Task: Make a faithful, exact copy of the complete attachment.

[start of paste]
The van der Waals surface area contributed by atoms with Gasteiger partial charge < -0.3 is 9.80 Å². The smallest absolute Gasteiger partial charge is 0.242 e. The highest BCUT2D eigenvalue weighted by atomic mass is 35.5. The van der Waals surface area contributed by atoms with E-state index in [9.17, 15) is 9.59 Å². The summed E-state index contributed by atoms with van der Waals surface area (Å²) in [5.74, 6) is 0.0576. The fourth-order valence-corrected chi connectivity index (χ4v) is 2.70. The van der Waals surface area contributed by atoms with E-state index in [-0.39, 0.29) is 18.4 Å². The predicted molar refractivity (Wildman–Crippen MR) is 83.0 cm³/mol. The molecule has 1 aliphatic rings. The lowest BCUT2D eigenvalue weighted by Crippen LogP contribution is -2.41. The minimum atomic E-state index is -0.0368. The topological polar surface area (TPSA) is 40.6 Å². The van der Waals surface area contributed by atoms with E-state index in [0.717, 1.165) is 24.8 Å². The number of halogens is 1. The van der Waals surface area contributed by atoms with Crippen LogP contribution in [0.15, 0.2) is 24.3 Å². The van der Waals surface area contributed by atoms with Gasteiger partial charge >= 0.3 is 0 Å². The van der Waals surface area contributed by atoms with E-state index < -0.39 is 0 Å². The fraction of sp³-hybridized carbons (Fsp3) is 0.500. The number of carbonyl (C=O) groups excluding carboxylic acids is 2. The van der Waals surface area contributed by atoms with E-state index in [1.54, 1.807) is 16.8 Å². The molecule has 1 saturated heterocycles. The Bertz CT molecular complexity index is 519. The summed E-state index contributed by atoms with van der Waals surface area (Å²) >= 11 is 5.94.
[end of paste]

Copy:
The van der Waals surface area contributed by atoms with Gasteiger partial charge < -0.3 is 9.80 Å². The smallest absolute Gasteiger partial charge is 0.242 e. The highest BCUT2D eigenvalue weighted by atomic mass is 35.5. The van der Waals surface area contributed by atoms with E-state index in [9.17, 15) is 9.59 Å². The summed E-state index contributed by atoms with van der Waals surface area (Å²) in [5.74, 6) is 0.0576. The fourth-order valence-corrected chi connectivity index (χ4v) is 2.70. The van der Waals surface area contributed by atoms with E-state index in [-0.39, 0.29) is 18.4 Å². The predicted molar refractivity (Wildman–Crippen MR) is 83.0 cm³/mol. The molecule has 1 aliphatic rings. The lowest BCUT2D eigenvalue weighted by Crippen LogP contribution is -2.41. The minimum atomic E-state index is -0.0368. The topological polar surface area (TPSA) is 40.6 Å². The van der Waals surface area contributed by atoms with E-state index in [0.717, 1.165) is 24.8 Å². The number of halogens is 1. The van der Waals surface area contributed by atoms with Crippen LogP contribution in [0.15, 0.2) is 24.3 Å². The van der Waals surface area contributed by atoms with Gasteiger partial charge >= 0.3 is 0 Å². The van der Waals surface area contributed by atoms with E-state index < -0.39 is 0 Å². The fraction of sp³-hybridized carbons (Fsp3) is 0.500. The number of carbonyl (C=O) groups excluding carboxylic acids is 2. The van der Waals surface area contributed by atoms with E-state index in [1.54, 1.807) is 16.8 Å². The molecule has 1 saturated heterocycles. The Bertz CT molecular complexity index is 519. The summed E-state index contributed by atoms with van der Waals surface area (Å²) >= 11 is 5.94.